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How California's drought could trigger earthquakes

Geologists say California's drought could potentially cause earthquakes in the long run and that's because in response to the dry conditions farmers and homeowners have been digging deeper wells to...

(CBS 8) - California's severe drought has been causing all kinds of problems, and now you may be able to add a new one to the list.

While the possibility of the "big one" striking California is constantly on our radar, a new study in the journal Nature adds an extra fear factor, suggesting the more water that's pumped out of the ground in the Central Valley during these dire drought conditions, the greater the chance of earthquakes on the nearby San Andreas fault.

"So the idea behind this proposal is, if the ground is sinking, does that sinking cause accelerated movement along the fault? And that might be the trigger to make a fault movement occur," SDSU geology professor Dr. Pat Abbott said.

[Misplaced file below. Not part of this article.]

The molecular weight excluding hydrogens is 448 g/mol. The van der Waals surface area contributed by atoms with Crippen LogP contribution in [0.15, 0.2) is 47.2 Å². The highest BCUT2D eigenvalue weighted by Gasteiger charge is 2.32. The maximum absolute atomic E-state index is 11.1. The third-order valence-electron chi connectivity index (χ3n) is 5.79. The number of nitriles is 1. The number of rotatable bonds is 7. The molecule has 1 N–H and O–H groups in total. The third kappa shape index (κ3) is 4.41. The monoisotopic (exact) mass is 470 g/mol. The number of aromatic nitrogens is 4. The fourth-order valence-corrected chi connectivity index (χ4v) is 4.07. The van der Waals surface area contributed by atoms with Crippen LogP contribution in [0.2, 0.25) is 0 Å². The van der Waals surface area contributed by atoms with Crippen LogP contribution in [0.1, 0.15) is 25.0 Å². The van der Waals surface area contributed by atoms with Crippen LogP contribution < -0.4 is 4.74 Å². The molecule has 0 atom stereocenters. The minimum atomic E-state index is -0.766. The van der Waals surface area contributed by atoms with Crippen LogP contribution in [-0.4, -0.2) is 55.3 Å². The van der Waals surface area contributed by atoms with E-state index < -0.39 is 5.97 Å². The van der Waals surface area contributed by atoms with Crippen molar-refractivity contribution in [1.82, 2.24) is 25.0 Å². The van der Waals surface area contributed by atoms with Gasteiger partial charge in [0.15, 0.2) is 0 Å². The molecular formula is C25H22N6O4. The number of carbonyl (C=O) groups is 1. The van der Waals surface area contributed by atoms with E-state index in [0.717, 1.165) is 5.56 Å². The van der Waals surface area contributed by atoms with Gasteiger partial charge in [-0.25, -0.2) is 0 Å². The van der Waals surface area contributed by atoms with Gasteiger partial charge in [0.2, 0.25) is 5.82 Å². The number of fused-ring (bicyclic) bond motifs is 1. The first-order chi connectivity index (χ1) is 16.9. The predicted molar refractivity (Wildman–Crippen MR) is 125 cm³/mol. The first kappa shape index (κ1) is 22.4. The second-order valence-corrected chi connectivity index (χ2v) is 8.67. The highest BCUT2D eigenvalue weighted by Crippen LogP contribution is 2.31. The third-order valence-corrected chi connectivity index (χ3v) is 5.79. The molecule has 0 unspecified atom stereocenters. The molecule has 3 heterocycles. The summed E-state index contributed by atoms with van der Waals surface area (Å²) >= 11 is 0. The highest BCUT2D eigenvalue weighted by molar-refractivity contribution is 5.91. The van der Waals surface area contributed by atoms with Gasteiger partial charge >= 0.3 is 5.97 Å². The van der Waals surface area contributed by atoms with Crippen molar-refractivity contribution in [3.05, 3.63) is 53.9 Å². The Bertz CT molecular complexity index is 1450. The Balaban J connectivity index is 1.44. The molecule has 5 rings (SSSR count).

Abbott says it's important to maintain perspective. While the San Andreas Fault has a depth of some 12 miles, or roughly 60,000 feet, in comparison, water being pumped out of the ground goes only as deep as 500 to 1,000 feet.

"So you're really just talking about the upper 1 1/2 percent of the area that's sinking, and that would not have an effect on a deep fault, but it might trigger a surface break," Abbott said.

It's a trigger that would have no impact on the magnitude or length of the quake. And while this extreme reliance on draining ground water reserves has an extremely low probability of triggering the next big quake, there is no doubt that the big one will eventually occur.

"It is still inevitable. It doesn't change how we live our lives or how we plan for big earthquakes," Abbott said.

Of course it is critical to have an emergency plan already in place for when that big earthquake hits. In the meantime, there are currently no state regulations that control or manage groundwater use in California.

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